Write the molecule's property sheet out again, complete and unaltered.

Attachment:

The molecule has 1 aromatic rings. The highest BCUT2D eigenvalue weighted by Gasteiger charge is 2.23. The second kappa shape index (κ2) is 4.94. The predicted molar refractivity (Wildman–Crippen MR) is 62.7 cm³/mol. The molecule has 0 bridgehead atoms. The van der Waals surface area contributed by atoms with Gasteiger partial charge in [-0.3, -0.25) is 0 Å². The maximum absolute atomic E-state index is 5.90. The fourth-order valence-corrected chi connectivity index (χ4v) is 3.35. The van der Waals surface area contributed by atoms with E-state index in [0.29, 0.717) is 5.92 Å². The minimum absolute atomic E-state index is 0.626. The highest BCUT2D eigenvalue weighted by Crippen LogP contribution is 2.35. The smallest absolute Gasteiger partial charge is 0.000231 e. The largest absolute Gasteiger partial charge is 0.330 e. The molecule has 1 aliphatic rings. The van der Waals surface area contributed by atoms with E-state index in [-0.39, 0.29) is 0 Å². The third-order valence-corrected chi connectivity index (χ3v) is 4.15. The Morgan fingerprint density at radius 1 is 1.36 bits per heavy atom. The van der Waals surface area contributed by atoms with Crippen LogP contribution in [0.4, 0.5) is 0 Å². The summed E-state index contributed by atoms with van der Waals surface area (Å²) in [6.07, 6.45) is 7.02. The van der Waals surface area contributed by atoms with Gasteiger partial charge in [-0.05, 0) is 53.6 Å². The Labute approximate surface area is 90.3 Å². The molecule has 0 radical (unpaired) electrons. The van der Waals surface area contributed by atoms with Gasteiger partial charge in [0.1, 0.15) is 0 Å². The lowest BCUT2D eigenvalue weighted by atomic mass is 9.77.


The molecule has 1 aromatic rings. The highest BCUT2D eigenvalue weighted by Gasteiger charge is 2.23. The second kappa shape index (κ2) is 4.94. The predicted molar refractivity (Wildman–Crippen MR) is 62.7 cm³/mol. The molecule has 0 bridgehead atoms. The van der Waals surface area contributed by atoms with Gasteiger partial charge in [-0.3, -0.25) is 0 Å². The maximum absolute atomic E-state index is 5.90. The fourth-order valence-corrected chi connectivity index (χ4v) is 3.35. The van der Waals surface area contributed by atoms with E-state index in [0.29, 0.717) is 5.92 Å². The minimum absolute atomic E-state index is 0.626. The highest BCUT2D eigenvalue weighted by Crippen LogP contribution is 2.35. The smallest absolute Gasteiger partial charge is 0.000231 e. The largest absolute Gasteiger partial charge is 0.330 e. The molecule has 1 aliphatic rings. The van der Waals surface area contributed by atoms with E-state index in [-0.39, 0.29) is 0 Å². The third-order valence-corrected chi connectivity index (χ3v) is 4.15. The Morgan fingerprint density at radius 1 is 1.36 bits per heavy atom. The van der Waals surface area contributed by atoms with Crippen LogP contribution in [0.4, 0.5) is 0 Å². The summed E-state index contributed by atoms with van der Waals surface area (Å²) in [6.07, 6.45) is 7.02. The van der Waals surface area contributed by atoms with Gasteiger partial charge in [-0.05, 0) is 53.6 Å². The Labute approximate surface area is 90.3 Å². The molecule has 0 radical (unpaired) electrons. The van der Waals surface area contributed by atoms with Gasteiger partial charge in [0.1, 0.15) is 0 Å². The lowest BCUT2D eigenvalue weighted by atomic mass is 9.77.